As many as 100 minority Sikhs and Hindus who want to escape Afghanistan by emigrating to India are unable to do so because the Indian government has not yet issued e-visas to family members, according to a prominent Sikh religious leader.
Gurnam Singh Rajwanshi, president of the Gurdwara Management Committee in Kabul, told Press Trust of India news agency August 13 that delays in issuing visas to 28 Sikhs and Hindus, including infants and children, have blocked the travel plans of some 70 other family members who do not want to risk leaving family behind in strife-torn Afghanistan. Rajwanshi, who was evacuated from Kabul along with five of his family members on August 13, said his son is among those who have yet to receive his e-visa.
The need to flee the country is highlighted by a June 18 attack. Gunmen stormed a Sikh temple, Gurdwara Karte Parwan, in Kabul, the capital of Afghanistan, killing a guard and wounding seven others. A statement posted on the Islamic State website claimed responsibility for the assault in retaliation for what the terrorist group said were insults that a government official in India made against the Prophet Muhammad.
It was not clear if that person had any connection with India’s governing Bharatiya Janata Party, which faced a severe social media backlash when two of its officials made controversial comments about Prophet Muhammad in May, setting off a diplomatic firestorm between the Indian government and a number of Islamic countries.
The June attack on the Sikh temple was the most serious assault on Afghanistan’s Sikh community since March 2020 when Islamic State terrorists killed 25 people in another Sikh temple in Kabul—Gurdwara Har Rai Sahib.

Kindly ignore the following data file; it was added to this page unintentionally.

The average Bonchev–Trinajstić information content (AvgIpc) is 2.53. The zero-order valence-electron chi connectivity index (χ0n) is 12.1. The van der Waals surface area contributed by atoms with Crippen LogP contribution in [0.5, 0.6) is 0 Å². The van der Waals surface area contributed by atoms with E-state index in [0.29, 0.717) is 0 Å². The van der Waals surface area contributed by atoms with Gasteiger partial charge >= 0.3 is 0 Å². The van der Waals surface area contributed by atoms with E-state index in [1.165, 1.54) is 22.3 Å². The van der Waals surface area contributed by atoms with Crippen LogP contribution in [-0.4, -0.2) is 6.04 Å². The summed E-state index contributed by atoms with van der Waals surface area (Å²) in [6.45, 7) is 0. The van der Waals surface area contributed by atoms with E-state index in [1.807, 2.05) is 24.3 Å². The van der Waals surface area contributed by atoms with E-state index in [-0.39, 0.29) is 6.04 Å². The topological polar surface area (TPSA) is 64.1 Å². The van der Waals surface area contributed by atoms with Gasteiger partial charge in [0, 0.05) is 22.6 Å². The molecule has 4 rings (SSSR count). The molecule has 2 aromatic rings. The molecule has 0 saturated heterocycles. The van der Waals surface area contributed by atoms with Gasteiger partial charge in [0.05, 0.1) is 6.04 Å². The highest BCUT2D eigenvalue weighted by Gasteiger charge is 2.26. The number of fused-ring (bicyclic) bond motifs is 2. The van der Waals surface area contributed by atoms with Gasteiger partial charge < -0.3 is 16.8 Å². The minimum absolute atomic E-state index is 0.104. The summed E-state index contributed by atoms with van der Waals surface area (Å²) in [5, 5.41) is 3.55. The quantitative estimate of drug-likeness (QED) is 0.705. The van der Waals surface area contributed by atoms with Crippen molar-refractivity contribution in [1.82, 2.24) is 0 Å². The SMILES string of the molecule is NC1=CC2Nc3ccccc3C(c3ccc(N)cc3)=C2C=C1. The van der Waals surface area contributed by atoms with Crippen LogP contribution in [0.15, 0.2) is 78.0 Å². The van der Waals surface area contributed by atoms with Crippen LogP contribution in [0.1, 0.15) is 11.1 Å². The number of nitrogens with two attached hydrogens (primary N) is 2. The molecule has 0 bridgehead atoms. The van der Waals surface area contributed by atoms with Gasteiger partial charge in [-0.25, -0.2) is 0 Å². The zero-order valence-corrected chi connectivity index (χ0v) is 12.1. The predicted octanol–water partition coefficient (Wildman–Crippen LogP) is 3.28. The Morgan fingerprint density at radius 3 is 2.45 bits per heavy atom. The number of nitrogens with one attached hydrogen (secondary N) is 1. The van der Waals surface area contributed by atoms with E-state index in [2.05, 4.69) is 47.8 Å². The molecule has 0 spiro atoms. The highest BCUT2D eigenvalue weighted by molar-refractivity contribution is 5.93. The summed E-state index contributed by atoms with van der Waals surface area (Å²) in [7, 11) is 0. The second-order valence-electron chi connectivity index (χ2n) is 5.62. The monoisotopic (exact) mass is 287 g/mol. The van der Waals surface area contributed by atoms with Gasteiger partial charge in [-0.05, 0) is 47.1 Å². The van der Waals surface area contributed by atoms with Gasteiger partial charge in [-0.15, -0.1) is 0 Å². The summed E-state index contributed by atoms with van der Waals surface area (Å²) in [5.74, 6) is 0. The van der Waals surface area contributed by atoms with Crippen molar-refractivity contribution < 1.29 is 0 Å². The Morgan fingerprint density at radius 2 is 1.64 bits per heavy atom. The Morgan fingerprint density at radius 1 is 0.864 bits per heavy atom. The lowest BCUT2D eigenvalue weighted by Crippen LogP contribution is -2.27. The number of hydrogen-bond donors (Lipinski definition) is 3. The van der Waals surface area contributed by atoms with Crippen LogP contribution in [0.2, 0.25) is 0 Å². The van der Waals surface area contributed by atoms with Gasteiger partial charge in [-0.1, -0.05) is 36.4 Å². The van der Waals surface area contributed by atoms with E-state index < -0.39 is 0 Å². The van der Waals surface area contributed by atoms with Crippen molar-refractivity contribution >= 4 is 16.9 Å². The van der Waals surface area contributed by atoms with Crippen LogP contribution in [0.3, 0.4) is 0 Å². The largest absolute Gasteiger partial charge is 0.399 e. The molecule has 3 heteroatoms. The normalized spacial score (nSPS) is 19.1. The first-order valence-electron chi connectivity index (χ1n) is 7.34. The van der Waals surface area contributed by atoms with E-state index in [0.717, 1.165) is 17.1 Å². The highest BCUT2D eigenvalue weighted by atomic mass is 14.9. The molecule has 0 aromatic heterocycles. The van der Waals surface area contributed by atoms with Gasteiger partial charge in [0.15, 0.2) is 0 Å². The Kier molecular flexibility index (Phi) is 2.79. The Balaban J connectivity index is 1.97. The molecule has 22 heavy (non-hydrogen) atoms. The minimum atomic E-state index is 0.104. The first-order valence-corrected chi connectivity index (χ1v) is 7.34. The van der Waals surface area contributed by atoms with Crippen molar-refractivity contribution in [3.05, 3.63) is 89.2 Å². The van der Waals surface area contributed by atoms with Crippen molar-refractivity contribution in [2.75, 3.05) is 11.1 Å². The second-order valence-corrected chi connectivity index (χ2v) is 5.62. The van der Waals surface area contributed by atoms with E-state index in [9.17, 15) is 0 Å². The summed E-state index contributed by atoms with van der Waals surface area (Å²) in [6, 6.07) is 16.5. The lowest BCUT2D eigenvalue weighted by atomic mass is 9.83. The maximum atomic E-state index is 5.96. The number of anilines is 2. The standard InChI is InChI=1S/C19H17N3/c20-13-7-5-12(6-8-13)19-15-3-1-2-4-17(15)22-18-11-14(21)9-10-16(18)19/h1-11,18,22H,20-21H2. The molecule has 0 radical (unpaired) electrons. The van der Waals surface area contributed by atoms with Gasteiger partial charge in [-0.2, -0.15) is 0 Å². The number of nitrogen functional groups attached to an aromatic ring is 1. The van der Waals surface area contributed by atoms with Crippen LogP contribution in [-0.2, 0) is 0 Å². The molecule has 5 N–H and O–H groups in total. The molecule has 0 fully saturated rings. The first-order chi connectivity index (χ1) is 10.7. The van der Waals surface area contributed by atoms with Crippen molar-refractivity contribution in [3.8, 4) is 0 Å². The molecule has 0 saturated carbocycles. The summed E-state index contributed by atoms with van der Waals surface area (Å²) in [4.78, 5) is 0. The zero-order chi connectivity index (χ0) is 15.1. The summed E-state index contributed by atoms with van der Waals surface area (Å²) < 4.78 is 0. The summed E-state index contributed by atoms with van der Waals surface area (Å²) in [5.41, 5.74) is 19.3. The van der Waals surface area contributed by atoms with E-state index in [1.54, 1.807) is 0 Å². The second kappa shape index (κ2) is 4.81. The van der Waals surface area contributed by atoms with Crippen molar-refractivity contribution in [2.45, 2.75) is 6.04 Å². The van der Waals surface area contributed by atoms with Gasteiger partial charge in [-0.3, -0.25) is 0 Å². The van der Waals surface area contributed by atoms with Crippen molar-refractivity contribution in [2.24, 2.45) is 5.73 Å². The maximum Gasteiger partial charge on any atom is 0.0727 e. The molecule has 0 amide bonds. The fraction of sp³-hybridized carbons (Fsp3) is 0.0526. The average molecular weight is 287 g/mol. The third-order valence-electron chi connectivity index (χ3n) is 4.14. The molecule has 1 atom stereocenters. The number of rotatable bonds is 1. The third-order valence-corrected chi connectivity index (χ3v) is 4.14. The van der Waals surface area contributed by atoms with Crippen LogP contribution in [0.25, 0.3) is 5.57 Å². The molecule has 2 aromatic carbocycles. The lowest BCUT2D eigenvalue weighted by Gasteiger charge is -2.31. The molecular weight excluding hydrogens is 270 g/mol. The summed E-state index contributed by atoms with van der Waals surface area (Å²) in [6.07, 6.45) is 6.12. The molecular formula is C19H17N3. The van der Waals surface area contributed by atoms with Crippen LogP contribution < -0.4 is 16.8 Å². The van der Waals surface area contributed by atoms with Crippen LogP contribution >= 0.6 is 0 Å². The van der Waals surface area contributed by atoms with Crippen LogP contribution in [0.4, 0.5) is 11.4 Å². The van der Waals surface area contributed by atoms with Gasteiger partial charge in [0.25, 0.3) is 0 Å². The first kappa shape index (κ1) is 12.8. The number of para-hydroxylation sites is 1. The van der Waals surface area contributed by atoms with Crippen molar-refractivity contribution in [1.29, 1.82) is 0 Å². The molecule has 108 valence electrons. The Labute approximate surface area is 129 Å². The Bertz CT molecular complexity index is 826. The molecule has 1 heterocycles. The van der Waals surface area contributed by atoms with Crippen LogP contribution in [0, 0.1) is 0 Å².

Less than 700 Sikhs and Hindus remained in Afghanistan when the 2020 attack occurred, according to Associated Press. Dozens of families have fled since then, although many were forced to stay because they lacked the resources to leave.
Since June, 66 Afghan Sikhs and Hindus have been evacuated to India in four groups.
Businesses of many were ruined because even their shops were targeted, according to Rajwanshi. And Afghan Sikhs have stopped visiting gurdwaras out of fear for their safety.
“We were born in that country,” the Sikh leader said. “We grew up there, we have our houses there, but we cannot even imagine going back to that place again.”
The Sikhs and Hindus evacuated to India in recent months are struggling to rebuild their lives. Their basic needs will soon be met, according to the Shiromani Gurdwara Parbandhak Committee (SGPC), a nationwide Sikh religious organization whose chapter in the Sikh holy city of Amritsar aided in the evacuation of Afghan Sikhs and Hindus.
“The evacuees have very basic demands such as shelter and education for their children,” SGPC senior vice president Raghujit Singh said. His organization has been working to provide education to the children of the evacuees in New Delhi, India’s capital.
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